In situ monitoring of tree water uptake depths, storage and transport reveals different strategies during drought and recovery
- 1IGOE, Environmental Geochemistry, TU Braunschweig, Braunschweig, Germany (email@example.com)
- 2Ecosystem Physiology, University of Freiburg, Freiburg, Germany
- 3Biosphere 2, Natural Resources & the Environment and Honors college, University of Arizona, USA
- 4Isotope Biogeochemistry and Gasfluxes, ZALF, Müncheberg, Germany
- 5Department of Environmental Sciences, University of Basel, Basel, Switzerland
Due to ongoing and likely intensifying climate change impacts, ecosystem water availability is altered across the globe. Humid tropical forests, which evolved under conditions of abundant water, might be particularly vulnerable to water stress. One important factor in a tree's resilience to a less reliable water supply from precipitation is a root system that reaches deep into the ground. However, accessing deep soil regions as well as observing active deep root water uptake is challenging. Consequently, the occurrence, functioning and importance of deep roots are not well understood.
The Biosphere 2 Tropical Rainforest in Arizona, USA offers a unique possibility to further investigate this knowledge gap as environmental conditions can be controlled and soil can be accessed from below. Within the interdisciplinary B2 WALD project, we imposed a two-month drought on the enclosed ecosystem. To identify deep water uptake, water labeled with 2H isotopes was supplied through a drainage system in 2-3 m soil depth before the drought ended. To investigate tree reactions to the manipulations in water supply, we closely monitored atmospheric conditions, soil water content and isotopic composition as well as tree sap flow, stem water content and the isotopic composition of tree xylem and transpired water. Only few data sets exist, combining water stable isotope information with different hydrometric measurements within the same experiment. Additionally, we used novel in situ approaches to monitor the isotopic composition in soils, tree xylem and transpiration in high temporal resolution.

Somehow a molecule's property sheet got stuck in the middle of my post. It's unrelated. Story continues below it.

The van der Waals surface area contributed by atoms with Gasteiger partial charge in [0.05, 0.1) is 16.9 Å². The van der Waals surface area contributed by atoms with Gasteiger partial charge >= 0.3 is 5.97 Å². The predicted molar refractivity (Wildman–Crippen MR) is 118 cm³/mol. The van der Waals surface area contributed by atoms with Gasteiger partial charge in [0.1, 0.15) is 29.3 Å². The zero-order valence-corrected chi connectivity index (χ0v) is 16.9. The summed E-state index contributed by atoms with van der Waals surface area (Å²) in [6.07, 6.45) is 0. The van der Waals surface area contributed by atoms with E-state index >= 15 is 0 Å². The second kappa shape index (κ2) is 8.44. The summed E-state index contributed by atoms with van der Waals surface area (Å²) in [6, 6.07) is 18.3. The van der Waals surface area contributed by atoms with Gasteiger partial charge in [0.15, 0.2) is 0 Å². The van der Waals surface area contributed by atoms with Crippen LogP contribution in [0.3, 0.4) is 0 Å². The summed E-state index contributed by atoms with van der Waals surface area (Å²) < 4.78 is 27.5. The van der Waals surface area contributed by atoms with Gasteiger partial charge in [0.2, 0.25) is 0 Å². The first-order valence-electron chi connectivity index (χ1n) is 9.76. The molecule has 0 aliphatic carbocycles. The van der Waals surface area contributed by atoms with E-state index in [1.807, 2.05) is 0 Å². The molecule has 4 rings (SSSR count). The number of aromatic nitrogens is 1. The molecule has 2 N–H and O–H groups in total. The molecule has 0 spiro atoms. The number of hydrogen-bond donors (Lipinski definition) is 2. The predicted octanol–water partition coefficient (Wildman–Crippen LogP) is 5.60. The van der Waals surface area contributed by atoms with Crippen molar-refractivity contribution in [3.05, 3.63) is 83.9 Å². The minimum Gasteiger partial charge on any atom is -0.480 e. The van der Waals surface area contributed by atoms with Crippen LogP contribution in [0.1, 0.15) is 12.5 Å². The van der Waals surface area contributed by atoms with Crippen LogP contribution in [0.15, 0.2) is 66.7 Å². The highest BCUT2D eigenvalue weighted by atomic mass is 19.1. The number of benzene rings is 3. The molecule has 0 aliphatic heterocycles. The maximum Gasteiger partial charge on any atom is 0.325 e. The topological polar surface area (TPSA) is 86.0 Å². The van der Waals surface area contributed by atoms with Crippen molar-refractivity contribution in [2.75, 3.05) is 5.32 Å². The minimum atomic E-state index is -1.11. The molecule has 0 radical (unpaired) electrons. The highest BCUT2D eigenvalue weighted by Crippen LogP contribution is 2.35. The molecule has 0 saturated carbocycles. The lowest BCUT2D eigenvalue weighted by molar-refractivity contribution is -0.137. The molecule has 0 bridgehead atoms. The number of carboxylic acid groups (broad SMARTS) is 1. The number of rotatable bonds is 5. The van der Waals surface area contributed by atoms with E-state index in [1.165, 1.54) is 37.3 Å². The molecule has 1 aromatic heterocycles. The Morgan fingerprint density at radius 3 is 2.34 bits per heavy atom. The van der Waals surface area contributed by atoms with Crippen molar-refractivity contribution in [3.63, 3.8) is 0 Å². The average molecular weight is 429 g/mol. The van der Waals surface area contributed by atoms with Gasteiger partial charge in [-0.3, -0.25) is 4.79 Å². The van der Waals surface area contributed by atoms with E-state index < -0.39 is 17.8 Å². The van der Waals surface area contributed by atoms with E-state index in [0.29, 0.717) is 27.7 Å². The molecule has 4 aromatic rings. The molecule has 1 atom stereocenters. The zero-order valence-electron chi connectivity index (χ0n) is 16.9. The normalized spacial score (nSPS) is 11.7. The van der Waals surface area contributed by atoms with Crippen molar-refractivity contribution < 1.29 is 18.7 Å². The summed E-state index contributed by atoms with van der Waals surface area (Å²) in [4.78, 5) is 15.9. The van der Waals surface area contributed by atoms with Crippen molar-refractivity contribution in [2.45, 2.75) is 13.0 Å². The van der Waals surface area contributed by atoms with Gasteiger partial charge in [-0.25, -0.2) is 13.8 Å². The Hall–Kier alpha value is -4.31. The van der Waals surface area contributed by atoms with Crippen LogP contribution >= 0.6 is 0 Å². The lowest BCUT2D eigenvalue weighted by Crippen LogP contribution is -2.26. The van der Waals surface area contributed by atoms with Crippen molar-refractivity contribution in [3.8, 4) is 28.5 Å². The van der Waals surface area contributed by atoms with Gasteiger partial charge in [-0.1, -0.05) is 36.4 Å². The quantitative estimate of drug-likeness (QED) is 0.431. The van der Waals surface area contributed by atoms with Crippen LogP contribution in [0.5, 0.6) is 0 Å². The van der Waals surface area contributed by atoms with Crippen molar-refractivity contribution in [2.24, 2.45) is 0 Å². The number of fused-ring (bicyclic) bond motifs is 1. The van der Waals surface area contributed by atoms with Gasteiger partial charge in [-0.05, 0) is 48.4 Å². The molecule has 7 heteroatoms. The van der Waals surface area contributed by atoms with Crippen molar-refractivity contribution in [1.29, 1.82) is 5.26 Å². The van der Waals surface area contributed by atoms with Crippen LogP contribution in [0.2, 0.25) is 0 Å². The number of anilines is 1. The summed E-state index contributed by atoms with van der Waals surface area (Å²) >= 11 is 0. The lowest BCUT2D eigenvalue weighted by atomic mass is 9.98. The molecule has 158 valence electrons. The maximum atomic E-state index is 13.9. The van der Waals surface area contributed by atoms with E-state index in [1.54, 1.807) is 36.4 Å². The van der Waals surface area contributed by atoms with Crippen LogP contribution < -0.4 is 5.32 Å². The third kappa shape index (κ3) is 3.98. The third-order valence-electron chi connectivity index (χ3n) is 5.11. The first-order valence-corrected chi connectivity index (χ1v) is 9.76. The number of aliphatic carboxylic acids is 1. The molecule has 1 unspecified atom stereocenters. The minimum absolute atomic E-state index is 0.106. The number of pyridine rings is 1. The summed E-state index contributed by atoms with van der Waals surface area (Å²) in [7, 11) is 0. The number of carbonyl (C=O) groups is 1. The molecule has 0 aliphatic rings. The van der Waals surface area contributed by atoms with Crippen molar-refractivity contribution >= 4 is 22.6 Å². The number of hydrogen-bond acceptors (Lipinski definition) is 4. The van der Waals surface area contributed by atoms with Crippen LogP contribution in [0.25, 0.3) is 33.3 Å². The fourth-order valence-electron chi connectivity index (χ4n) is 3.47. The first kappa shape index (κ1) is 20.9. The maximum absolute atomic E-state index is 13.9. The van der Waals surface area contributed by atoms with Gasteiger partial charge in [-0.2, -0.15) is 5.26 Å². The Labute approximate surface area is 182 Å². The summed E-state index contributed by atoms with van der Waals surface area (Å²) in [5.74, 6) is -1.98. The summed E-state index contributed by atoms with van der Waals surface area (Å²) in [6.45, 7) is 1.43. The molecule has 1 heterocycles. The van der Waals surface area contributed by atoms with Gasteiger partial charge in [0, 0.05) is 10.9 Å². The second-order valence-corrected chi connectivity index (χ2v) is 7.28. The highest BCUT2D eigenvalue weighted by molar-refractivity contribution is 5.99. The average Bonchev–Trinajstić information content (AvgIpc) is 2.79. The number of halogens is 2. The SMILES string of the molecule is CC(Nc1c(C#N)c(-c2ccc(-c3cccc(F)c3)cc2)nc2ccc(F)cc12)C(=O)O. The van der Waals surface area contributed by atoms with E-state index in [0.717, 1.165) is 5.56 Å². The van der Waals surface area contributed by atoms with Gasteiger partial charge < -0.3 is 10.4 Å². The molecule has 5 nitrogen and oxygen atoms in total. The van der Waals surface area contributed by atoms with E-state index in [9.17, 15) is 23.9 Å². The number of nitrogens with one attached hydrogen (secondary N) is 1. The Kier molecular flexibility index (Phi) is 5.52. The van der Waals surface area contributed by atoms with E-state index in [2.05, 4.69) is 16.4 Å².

Combining all measurements in 10 tree individuals of 5 different species, we found contrasting reactions to the added deep water. Except of two understory trees, all canopy trees had access to it, suggesting that deep roots could be a common feature also in tropical tree species. Trees did not use deep water in the same way. We observed differences in the speed and timing of the reaction as well as in within-tree water dynamics. While some individuals first refilled their stem water storage, others used the deep water source to preserve their sap flow and transpiration stream. This not only impacted the time course of tree water isotopes but knowledge of those different behaviors is pivotal in better understanding and predicting tree performance, survival and ecosystem water cycling. In summary, our data illustrates the need for an extensive network combining different measurements to correctly interpret tree water isotope dynamics, tree water use strategies and to further uncover the functioning of deep roots and assess their importance for ecosystem resilience in a changing climate.
How to cite: Kühnhammer, K., van Haren, J., Kübert, A., Dubbert, M., Ladd, N., Meredith, L., Werner, C., and Beyer, M.: In situ monitoring of tree water uptake depths, storage and transport reveals different strategies during drought and recovery, EGU General Assembly 2022, Vienna, Austria, 23–27 May 2022, EGU22-8620, https://doi.org/10.5194/egusphere-egu22-8620, 2022.